the Air Vent

Because the world needs another opinion

Hansen’s Dissin’ Freeman Dyson…..

Posted by Jeff Id on March 31, 2009

Dr. Freeman Dyson has created quite a stir. Enough so that even Hansen had to back off from his rhetoric.

Tomorrow’s NY Times Magazine article (The Civil Heretic) on Freeman Dyson includes an unfortunate quote from me that may appear to be disparaging and ad hominem (something about bigger fish to fry). It was a quick response to a reporter* who had been doggedly pursuing me for an interview that I did not want to give. I accept responsibility for the sloppy wording and I will apologize to Freeman, who deserves much respect.

There is nothing wrong with having contrarian views, even from those who have little relevant expertise – indeed, good science continually questions assumptions and conclusions. But the government needs to get its advice from the most authoritative sources, not from magazine articles. In the United States the most authoritative source of information would be the National Academy of Sciences.

You might guess (correctly) that I was referring to the fact that contrarians are not the real problem – it is the vested interests who take advantage of the existence of contrarians.

Wow, nothing wrong with contrarian views!! What about imprisonment, we don’t forget that easily doc. Here

I’m going to end up quoting this whole article. I thought he was Obama’s new buddy but he sounds really serious about no more coal and gas. Never mind the billions of lives which would be destroyed as long as they’re not slightly warmer, it’s ok.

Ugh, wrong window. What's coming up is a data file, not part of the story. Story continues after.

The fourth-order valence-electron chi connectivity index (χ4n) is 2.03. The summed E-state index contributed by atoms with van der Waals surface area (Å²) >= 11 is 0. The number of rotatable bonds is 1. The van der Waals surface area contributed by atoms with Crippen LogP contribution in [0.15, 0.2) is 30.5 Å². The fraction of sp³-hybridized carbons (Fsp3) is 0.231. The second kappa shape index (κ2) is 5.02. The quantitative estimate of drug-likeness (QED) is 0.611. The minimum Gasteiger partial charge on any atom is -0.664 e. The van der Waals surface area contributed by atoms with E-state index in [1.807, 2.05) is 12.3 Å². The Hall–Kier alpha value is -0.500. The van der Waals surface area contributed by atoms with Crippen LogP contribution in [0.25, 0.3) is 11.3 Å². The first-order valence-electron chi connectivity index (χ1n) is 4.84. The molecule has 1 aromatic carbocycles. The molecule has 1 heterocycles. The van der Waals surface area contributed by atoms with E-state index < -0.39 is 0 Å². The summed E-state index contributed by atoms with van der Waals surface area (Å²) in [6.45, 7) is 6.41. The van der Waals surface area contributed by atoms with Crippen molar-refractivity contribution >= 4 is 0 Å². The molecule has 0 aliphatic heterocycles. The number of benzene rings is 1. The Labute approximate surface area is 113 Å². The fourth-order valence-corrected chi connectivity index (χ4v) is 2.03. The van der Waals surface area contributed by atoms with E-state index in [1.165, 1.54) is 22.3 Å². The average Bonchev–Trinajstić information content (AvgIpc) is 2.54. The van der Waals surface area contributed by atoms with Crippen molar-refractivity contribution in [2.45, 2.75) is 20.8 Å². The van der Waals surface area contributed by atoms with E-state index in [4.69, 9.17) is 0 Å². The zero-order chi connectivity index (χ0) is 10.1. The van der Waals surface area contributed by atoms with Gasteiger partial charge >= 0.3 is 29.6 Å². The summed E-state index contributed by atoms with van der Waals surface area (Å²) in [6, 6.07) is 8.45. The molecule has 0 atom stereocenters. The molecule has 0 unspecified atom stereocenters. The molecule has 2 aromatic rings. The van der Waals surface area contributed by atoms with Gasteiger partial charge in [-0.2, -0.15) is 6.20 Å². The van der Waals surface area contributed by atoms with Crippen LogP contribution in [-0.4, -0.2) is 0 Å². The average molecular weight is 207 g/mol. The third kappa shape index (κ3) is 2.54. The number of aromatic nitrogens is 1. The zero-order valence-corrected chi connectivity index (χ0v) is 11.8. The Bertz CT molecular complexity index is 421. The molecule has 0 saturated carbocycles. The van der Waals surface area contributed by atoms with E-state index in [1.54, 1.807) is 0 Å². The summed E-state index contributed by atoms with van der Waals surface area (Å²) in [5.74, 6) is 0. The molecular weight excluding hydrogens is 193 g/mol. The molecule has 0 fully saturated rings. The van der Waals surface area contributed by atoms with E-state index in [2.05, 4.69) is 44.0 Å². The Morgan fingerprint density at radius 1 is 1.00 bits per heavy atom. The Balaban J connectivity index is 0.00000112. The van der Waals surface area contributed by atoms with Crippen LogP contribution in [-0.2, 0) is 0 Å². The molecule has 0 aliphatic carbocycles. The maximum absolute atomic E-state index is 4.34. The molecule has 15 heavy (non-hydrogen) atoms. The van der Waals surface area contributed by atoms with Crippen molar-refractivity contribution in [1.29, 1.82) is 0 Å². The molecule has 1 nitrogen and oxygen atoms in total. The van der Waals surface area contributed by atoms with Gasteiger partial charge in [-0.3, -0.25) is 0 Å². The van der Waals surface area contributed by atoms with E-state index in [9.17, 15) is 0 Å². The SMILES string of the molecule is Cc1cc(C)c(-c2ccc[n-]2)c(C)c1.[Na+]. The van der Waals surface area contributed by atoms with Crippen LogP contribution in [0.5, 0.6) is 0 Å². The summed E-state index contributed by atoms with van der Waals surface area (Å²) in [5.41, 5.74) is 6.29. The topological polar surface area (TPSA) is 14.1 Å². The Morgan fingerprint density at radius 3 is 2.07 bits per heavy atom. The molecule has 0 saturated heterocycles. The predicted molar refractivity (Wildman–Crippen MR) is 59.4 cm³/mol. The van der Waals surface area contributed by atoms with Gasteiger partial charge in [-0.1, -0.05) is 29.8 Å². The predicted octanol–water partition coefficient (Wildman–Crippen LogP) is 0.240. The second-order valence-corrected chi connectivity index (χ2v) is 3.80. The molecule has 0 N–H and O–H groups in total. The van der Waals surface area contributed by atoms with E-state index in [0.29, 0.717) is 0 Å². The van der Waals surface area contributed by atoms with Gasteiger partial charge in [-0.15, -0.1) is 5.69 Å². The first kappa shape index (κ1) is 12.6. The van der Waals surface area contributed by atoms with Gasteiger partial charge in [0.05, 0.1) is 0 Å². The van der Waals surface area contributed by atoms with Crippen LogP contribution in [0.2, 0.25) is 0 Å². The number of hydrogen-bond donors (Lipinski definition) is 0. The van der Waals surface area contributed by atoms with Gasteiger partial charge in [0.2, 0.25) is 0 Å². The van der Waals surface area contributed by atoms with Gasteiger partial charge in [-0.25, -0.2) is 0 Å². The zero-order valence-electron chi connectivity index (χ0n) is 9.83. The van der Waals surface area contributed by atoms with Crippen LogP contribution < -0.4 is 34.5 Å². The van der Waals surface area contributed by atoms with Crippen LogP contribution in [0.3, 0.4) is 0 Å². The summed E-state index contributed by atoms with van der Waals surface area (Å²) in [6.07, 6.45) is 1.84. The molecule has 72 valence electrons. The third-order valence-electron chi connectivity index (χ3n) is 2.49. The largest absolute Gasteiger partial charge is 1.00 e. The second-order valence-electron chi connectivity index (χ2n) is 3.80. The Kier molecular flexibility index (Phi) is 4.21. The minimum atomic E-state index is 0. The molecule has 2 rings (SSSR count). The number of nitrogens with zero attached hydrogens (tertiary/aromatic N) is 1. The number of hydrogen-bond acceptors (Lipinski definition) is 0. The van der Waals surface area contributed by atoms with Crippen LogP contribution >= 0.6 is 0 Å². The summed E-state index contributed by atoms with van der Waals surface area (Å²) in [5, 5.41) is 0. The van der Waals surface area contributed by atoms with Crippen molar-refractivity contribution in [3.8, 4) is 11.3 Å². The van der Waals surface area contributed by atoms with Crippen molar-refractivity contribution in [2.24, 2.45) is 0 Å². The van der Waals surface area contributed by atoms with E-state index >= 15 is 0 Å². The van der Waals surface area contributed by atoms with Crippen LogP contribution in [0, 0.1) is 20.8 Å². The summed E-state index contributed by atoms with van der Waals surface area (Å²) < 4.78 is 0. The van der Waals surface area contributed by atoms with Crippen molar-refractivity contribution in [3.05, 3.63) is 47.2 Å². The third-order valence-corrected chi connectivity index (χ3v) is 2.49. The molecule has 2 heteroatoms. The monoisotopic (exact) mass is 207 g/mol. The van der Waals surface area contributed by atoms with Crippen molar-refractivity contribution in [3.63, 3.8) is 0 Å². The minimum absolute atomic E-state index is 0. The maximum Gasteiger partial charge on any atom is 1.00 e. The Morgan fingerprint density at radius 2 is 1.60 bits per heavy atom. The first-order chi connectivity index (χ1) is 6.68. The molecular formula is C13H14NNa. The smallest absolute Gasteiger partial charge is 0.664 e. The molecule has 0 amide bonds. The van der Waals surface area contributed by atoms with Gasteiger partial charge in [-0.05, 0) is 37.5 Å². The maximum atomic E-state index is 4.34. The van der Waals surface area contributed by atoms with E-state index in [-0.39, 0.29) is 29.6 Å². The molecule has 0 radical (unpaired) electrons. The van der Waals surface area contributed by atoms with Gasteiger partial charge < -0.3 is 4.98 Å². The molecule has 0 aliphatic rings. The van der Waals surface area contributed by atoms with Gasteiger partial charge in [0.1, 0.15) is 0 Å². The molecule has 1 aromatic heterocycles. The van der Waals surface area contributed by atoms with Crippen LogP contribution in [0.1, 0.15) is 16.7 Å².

The fact that the current administration in the United States has not asked for such advice, when combined with continued emanations about “cap and trade,” should be a source of great concern. What I learned in visiting other countries is that most governments do not want to hear from their equivalent scientific bodies, probably because they fear the advice will be “stop building coal plants now!” These governments are all guilty of greenwash, pretending that they are dealing with the climate problem via “goals” and “caps”, while they continue to build coal plants and even investigate unconventional fossil fuels and coal-to-liquids.

Even Hansen admits cap and trade is nonsense, he probably doesn’t know that Obama partially founded the Chicago CO2 exchange. Of course he then expounds on a totally wacko vision of wealth redistribution which sounds like it came from a presidential candidate. Good move for a politician, but it reads like rubbish for an indpendant thinker.